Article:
THIS weekend, the local government in Siargao issued — and then retracted — guidelines for surfing as the province of Surigao del Norte moved into general community quarantine.
Opening the famed beach up for activities like “swimming, surfing, bodyboarding, paddle boarding, [and] kiteboarding”, the municipal government of General Luna cautioned would-be surfers to wear masks before and after hitting the water and to stay away from large crowds.
A day later, the municipality closed the beach again, pending further discussion.
Surfers in other spots in the country debated if surfing should even be allowed under GCQ.
“Pwede siguro i-lift [ang ban],” said Daisy Valdez, who won two bronzes in the recently concluded Southeast Asian Games. She lives in the La Union town of San Juan. “Pero dapat may limit. We have a [schedule] na dapat sundin, like one hour each person for 10 people in the lineup.”
Valdez, who has been surfing since she was eleven and is recognized as one of the top competitors in the Philippines, has been sorely missing the sport since the beach was closed and the town quarantined.
But safety must come first.
“Personally ako siguro, di pa [dapat] mag-open for the safety of my family,” said the mother of two.
To keep her body in surfing condition, she’s been doing home exercises and jogging. For her fellow surfers, she said: “Lahat tayo miss na mag-surf, [pero] tiis-tiis lang muna tayo. Mas ok na ang safe kesa maging career ng virus na ito.”
Abdel Elecho, a Samar-based surfer, points out that a blanket ban may not be applicable to all areas.
Unlike the more tourist-accessible towns of General Luna in Siargao and San Juan in La Union, the safety concerns are a little different for his spots in Samar.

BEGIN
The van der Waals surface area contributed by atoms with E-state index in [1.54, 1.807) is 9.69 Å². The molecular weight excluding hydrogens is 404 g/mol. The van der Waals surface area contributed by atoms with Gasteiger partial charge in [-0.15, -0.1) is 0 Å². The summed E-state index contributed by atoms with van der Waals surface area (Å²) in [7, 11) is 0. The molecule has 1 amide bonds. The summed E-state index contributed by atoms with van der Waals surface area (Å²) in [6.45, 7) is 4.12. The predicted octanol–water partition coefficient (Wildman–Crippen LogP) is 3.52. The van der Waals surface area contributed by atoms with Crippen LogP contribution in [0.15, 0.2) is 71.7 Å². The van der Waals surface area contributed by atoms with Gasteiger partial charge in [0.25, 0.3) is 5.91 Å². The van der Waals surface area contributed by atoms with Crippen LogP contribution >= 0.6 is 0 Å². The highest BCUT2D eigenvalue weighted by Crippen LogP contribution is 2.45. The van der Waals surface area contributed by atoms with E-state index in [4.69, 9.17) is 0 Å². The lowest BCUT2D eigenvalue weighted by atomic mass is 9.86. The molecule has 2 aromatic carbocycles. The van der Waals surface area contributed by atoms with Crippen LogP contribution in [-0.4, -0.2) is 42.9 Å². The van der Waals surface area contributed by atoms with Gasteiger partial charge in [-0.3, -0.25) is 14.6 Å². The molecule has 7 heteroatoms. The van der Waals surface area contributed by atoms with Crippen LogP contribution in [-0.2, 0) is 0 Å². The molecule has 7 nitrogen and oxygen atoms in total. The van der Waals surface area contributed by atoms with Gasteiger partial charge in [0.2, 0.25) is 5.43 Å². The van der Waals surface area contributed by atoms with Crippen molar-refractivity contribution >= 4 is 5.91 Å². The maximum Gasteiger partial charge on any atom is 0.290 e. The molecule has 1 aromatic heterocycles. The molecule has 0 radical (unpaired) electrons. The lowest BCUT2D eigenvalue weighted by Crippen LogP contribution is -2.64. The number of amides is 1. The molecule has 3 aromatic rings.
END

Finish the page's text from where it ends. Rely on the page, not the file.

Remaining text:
"Depende siguro kung saan ang spot mo," he said. "Kung sa tapat ka ng beach nakatira at wala naman masyadong tao, pwede siguro. Kung di naman crowded spot mo, why not."
For SEA Games gold medalist Roger Casugay, surfing and safety can still go hand in hand.
“Surfing yung trabaho namin,” he said. “Kung anong nakasanayan namin na gamin dapat hayaan na lang kami na gawin yung nakasanayan namin.” He suggested limiting the number of surfers in a beach to just 10.
It’s been a difficult lockdown period for Casugay and his fellow surfers in San Juan. With no income from tourists who sign up for surfing lessons and patronize the hotels and shops, they’ve had to go back to farming or other means of livelihood.
“May tulong naman galing sa mga kaibigan, gobyerno, at iba pa,” he added. “Malaking tulong na yun.”
To fellow surfers, he said: “Tiwala lang. Malapit na tayo maka-surf.”
Ian Saguan, president of the La Union Surf Club Inc., is considering the wider implications of the continuing surfing ban. For many surf towns, surfing is not just a sport or recreation — it’s an entire industry.
“Nasanay ang community na tourism na talaga ang ikinabubuhay kaya sa ngayon marami parin ang di alam kung ano pwede gawin to survive,” he said.
But despite the economic difficulties, Saguan believes that the ban on surfing should remain. A second wave — and not the surfing kind — would be an even bigger disaster for San Juan.
“For me hindi talaga posible na buksan ulit dito sa La Union,” he said. “Dahil members pa lang ng lokals plus yung mga stranded dito, mahirap na ma-control. At sayang kasi ang sinimulan na community quarantine kung ang titira sa atin ay yung second wave. Baka yun pa ang reason na mapasukan ng kaso ang buong community.”
Saguan added: “Isipin nalang natin wag natin sayangin ang pinagmulan na hirap at sakripisyo natin since day 1 ng quarantine.”
Michael Eijansantos is the founder of My Life on Board.